Nov 25, 2011

The week in Maori politics

It’s been a long week, don’t you think? I can’t wait for it all to be over. But anyway, here is the summary of the week in Maori politics:


There were a few stories on Monday. The Maori Party moved to clarify their position on asset sales. The party leaders reiterated that the Maori Party opposes asset sales, but, key word but, if the sales were to go ahead the Maori Party would swing behind iwi. Hollow opposition to be honest, but supremely pragmatic. On the topic of the Maori Party Pita Sharples informed Radio New Zealand that he “must” be at the Cabinet Table if Don Brash is there. Pita, it appears, sees himself as a counterbalance against the redneck Brash.

Te Karere released their last poll this time on Te Tai Tonga. The poll put the incumbent Rahui Katene 11 points ahead of Labour’s Rino Tirikatene. Labour was expecting to win Te Tai Tonga; however this is far from assured now. The Maori Party look set to retain all of their seats.

Native Affairs ran their final electorate debate this time in Tamaki Makaurau. Pita Sharples clashed with Shane Jones, Mana’s Kereama Pene and the Green’s Mikaere Curtis. In my opinion, all four men performed well. Joshua Hitchcock provides a useful review here.

Waatea News led with the angle that Labour relegated Maori issues during the campaign. This was a continuation of the angle they ran last week.

Mana’s foreign policy launch still had legs on Monday. John Minto announced, or re-announced is probably the better description, Mana’s plan to recall New Zealand troops in Afghanistan and use the $40m that would save to “feed the kids”. Make lunch not war as Damien Christie says. Minto also called for immigrants from the Pacific to be given the same status as immigrants from Australia.


Maori politicians bombarded each other with claims and counter claims on Tuesday. Labour’s Nanaia Mahuta claimed that asset sales will diminish the Crown’s ability to settle treaty claims. Once, for example, power companies are sold to private interests the Crown’s ability to recognise, for example, Maori water rights will be diminished because those rights will have to be balanced against the interests and rights of private owners. I hope I have paraphrased her argument correctly.

The Maori Party told us not to send Hone Harawira to do the groceries. The Maori Party claimed that Mana’s costing for their breakfasts in schools program was well over $40m. Pita Sharples reckoned the price of providing breakfast to all children in low deciles schools is closer to $500m.

Labour’s Kelvin Davis gained some traction and came out against Anne Tolley. Davis attacked the Education Minister’s decision to close a successful class for mainly Maori students. According to opponents Tolley closed the class as punishment for Moerewa School’s refusal to implement National Standards.


Hone Harawira delivered his state of the nation speech in South Auckland. Harawira called for a war on poverty. Harawira also outlined some of Mana’s policies, like the abolition of GST, and emphasised the history and strength of Mana’s team (Sykes, Minto and Bradford).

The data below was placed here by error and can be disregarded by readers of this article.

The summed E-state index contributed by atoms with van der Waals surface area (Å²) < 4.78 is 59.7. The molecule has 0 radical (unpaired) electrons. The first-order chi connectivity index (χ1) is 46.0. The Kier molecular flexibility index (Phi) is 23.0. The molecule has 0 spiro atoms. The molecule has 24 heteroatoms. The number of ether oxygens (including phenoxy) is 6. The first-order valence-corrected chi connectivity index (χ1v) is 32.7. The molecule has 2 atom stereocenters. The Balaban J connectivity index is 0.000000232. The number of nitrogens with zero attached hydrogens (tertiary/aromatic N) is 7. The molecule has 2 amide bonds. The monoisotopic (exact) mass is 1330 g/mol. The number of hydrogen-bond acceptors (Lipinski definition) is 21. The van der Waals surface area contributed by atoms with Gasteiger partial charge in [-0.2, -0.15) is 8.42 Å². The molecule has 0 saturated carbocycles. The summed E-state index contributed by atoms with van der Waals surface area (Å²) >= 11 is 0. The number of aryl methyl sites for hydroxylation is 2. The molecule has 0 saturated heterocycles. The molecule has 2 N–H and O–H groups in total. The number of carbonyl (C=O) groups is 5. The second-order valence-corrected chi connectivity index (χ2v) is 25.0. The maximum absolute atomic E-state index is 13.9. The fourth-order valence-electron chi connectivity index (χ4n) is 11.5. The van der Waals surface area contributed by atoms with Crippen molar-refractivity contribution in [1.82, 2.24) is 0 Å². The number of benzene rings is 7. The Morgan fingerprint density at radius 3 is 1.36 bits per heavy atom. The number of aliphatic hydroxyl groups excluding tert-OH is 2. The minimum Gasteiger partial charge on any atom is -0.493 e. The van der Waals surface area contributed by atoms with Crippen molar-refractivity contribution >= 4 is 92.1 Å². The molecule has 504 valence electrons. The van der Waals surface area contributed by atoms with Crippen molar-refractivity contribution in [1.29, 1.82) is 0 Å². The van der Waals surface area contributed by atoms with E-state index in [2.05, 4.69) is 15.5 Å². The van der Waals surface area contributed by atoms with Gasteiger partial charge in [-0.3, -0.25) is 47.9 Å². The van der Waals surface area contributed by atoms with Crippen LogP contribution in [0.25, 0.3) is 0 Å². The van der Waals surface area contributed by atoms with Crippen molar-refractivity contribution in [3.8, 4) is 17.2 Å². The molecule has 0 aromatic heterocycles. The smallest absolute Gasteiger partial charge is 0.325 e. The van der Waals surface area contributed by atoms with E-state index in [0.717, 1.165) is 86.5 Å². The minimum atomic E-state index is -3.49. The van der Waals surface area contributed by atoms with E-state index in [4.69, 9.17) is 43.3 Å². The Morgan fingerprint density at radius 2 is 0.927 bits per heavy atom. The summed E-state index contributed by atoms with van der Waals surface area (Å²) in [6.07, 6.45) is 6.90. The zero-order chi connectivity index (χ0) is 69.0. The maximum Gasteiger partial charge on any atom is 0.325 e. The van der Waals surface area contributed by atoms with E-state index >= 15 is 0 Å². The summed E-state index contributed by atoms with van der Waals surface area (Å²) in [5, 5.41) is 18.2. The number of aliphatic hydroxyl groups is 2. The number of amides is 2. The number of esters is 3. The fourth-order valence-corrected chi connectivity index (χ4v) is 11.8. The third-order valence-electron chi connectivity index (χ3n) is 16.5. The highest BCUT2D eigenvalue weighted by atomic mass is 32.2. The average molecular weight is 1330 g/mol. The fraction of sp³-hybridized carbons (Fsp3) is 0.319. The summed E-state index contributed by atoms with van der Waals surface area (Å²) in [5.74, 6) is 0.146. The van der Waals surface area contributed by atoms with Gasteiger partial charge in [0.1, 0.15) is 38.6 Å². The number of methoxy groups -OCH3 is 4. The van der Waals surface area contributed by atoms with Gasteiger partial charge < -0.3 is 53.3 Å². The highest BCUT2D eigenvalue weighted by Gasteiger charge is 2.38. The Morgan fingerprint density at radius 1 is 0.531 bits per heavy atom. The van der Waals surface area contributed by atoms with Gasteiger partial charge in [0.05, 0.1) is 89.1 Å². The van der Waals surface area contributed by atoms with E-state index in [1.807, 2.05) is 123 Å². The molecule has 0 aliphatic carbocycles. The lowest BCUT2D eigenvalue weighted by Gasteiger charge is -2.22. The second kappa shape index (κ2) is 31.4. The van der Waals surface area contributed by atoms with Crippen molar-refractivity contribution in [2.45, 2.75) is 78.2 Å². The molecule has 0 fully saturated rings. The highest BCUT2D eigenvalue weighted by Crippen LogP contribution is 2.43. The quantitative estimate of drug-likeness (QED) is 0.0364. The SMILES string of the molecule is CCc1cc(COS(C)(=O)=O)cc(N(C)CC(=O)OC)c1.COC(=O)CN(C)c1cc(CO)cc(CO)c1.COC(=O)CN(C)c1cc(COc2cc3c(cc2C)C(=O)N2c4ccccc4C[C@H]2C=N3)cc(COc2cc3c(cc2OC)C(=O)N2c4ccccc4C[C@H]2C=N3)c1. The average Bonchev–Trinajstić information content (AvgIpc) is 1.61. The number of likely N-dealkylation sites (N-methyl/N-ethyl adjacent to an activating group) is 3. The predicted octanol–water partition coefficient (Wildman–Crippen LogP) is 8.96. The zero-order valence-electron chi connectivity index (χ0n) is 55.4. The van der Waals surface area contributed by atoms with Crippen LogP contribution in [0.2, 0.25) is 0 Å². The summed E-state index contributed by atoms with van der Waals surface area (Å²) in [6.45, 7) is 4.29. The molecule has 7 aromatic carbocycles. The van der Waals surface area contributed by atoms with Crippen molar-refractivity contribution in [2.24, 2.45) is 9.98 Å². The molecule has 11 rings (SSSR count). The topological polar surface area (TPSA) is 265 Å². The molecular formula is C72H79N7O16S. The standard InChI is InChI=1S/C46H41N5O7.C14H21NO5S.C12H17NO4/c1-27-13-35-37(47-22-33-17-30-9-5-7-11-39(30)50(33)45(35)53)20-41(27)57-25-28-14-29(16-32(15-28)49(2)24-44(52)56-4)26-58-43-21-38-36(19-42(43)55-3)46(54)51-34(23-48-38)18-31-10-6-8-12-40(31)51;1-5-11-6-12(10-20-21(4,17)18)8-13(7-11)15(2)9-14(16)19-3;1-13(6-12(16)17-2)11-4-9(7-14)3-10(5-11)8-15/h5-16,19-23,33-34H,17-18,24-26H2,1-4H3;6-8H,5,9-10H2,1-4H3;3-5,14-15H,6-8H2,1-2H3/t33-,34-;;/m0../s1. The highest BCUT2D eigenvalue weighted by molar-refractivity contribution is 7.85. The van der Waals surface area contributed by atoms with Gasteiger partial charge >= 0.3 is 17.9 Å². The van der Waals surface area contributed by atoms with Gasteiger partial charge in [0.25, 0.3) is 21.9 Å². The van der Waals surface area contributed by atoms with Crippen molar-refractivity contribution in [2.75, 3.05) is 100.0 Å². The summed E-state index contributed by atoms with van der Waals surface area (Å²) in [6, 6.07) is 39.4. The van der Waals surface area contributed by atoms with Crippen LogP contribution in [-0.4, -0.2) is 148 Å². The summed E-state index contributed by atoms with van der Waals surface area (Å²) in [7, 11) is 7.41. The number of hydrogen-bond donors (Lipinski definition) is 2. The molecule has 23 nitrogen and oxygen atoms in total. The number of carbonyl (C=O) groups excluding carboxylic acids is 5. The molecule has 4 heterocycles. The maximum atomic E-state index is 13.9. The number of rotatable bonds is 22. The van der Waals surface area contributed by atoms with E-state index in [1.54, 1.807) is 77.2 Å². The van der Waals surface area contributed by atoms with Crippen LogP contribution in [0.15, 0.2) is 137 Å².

The Maori Party leaders met in Wellington to discuss post election arrangements. Tariana Turia spoke to the Herald’s Audrey Young and seemed to, or at least this is how I see it, be implying that if the Maori Party hold the balance of power they will support National. The Maori Party have already stated that if National can form a government without the Maori Party then they will still pursue an agreement similar to the one the two parties made in 2008. Anyway, Turia informed Young that the Maori Party deal with National was aimed at building “a lasting and respectful relationship”. Emphasis on lasting. It is also worth keeping in mind John Key’s reluctance to use the Maori Party as a bogeyman. In fact Key has openly praised the Maori Party. The Maori Party have also refrained from really criticising National. Another factor that may come into play is Pita Sharples close relationship with John Key.


On Radio New Zealand Phil Goff reiterated his position on Hone Harawira – he can’t be trusted according to Goff. Goff went so far as to say he won’t work with Mana rather than just Hone.

Morning Report held their minor leaders debate. For a review see this from Tim Slewyn.

The Thursday night polls from the two main news networks didn’t make great viewing for Maori. Mana dangled around 1%, the Maori Party between 1.5 and 2%. Labour was on 28% in the One News poll and 26% on the 3 News poll. However, the Greens, who are always supporters of things Maori, sat between 10 and 13%.

Finally, I put out my picks for the Maori electorates at Pundit.


In the Herald I write on how Maori can make their vote count. Willie Jackson and I also discuss the Maori seats on Morning Report.

I think the most significant story today was Te Ururoa Flavell’s claim that the Maori Party have “undersold” themselves.

And that brings the week to a close and, of course, the election. Tomorrow is voting day so please, please get out there and vote. Don’t forget to vote for MMP too. Soon after the election I’ll be posting a few election post mortem pieces. I’ll review each parties campaign, some individual politicians and I’ll also take a look at the issues that I think were important/influenced the way Maori voted.

If you want a full overview of the election in Maori politics see this post on week 1 of the campaign, week 2 and week 3.

Lastly, thanks for reading me over the campaign. Over the past four weeks on average 1000 of you view this blog each day. The lowest number of views was Wednesday with only 700 and the highest was in the second week when it hit over 2000. When the election's over please don't leave me! I think I'll still be interesting. 

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